Fears over the MMR jab are “unfounded” according to Norfolk-based consultant
- Credit: PA
It is a controversy which shows no signs of abating, but as the blame for the current measles outbreak in Wales is split between the government, the media and the man who suggested more research was needed into the MMR jab, TARA GREAVES discovers the situation in this area.
The decision over whether children should have the combined measles, mumps and rubella (MMR) jab is still an agonising one for many parents – despite the possible link between the injection and autism being rejected.
However, for the first time since 1997/98, coverage rates for the vaccine across the country have risen above 90pc – and in the east of England edging towards 95pc in relation to the first of the two doses of the injection that children are given.
Dr Giri Shankar, a consultant in communicable disease control for Public Health England (Anglia), formerly the Health Protection Agency, based in Thetford, said: 'In terms of coverage rates in this area for the first injection it has gradually got better over the years and we're about 93pc... but we would like rates to be higher for the second injection which are about 90pc.'
Dr Shankar said he could understand parents' fears following publication in the late 90s of a study by former surgeon and medical researcher Andrew Wakefield which raised the possibility that the jab may be linked to autism and bowel disease and called for more research but their apprehension was now 'unfounded'.
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'A lot of parents said they have this fear over side effects and the link between MMR and autism which has been completely rubbished. There is no evidence to support this claim but on the other hand there is plenty of very high quality robust evidence to support that taking MMR is beneficial and protective,' he said.
'Millions of doses of MMR have been used worldwide and if it was such a problem I don't think people would have just kept quiet.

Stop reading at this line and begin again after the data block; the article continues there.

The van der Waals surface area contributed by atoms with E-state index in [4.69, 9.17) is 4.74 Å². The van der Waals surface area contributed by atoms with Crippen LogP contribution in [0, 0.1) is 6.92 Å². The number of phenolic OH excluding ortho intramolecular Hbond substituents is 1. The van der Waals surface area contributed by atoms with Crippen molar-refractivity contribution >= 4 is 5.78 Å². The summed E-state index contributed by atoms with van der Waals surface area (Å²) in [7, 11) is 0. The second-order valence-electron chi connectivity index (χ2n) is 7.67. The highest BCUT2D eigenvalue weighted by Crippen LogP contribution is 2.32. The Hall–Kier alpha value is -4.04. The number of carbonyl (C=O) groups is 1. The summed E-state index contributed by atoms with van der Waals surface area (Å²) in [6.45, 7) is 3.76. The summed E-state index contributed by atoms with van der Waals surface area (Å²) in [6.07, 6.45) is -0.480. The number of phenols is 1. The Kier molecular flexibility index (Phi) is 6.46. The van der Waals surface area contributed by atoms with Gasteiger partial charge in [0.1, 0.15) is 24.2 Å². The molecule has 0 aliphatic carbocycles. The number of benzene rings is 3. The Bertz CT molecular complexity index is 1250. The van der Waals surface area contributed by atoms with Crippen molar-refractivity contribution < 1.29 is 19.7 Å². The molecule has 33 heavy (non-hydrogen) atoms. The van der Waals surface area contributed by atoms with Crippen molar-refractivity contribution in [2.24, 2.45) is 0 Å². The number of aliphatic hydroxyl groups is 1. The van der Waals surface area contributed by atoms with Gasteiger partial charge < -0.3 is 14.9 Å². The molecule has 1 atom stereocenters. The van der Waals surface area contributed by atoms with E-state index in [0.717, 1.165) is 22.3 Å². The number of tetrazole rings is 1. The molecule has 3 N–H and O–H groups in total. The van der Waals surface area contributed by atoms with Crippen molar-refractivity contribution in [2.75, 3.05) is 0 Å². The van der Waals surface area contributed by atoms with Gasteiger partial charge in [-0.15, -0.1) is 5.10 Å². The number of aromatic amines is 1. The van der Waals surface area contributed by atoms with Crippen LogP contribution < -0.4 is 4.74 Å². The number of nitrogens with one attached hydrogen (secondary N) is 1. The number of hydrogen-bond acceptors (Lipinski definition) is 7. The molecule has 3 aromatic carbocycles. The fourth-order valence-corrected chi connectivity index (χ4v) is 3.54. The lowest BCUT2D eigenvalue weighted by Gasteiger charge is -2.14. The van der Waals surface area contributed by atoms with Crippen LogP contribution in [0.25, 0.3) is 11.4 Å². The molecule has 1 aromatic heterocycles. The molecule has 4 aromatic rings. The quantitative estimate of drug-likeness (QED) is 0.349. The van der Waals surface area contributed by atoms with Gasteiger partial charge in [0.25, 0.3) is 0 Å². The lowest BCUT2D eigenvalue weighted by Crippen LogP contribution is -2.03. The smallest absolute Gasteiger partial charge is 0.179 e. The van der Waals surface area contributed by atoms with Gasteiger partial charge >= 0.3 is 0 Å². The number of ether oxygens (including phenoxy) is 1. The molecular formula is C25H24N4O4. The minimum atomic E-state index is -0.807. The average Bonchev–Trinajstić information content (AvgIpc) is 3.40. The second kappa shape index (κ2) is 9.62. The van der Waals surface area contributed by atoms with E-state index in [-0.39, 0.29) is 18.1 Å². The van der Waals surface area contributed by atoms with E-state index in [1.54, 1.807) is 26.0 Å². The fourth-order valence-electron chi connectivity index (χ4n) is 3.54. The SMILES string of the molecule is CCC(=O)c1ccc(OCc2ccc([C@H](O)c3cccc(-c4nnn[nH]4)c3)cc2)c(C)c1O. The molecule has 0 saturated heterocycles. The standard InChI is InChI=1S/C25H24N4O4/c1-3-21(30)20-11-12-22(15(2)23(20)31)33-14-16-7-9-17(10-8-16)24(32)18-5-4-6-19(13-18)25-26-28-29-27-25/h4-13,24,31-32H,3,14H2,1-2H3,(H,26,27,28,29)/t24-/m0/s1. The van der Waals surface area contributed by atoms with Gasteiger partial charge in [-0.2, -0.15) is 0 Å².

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'It's unfounded apprehension among certain parents which is preventing them getting their children immunised.'
Dr Shankar said it was never a wrong time to be vaccinated whatever the age and anyone worried should contact their GP.
In the years following Mr Wakefield's study and as a result of the subsequent negative publicity, 79.9pc of under two year olds had the first dose of the MMR vaccine (2003/4).
Latest figures show that in 2011/12, 91.2pc of under two year olds had the first dose of the vaccine compared to 89.1pc in 2010-11.
At no point did Mr Wakefield advise parents not to get their children vaccinated against measles, mumps or rubella – only that they should have single vaccinations rather than the combined one.
The single jabs are not available on the NHS as experts believe there is a risk that fewer children would receive all the necessary injections (up to six), increasing the levels of measles, mumps and rubella in the UK.
The current epidemic in and around Swansea, in south Wales, shows no sign of slowing despite major efforts to contain the problem. Health experts expect cases among children susceptible to the disease to increase on the return to school after Easter.
Dr Shankar added: 'Ideally we should aim for 100pc coverage but I think there will always be some people who will be unvaccinated – not necessarily for fear of adverse effects but a whole host of reasons, for example they move out of the country. As a health service our responsibility, not just with MMR but all vaccines, is to reach 100pc.'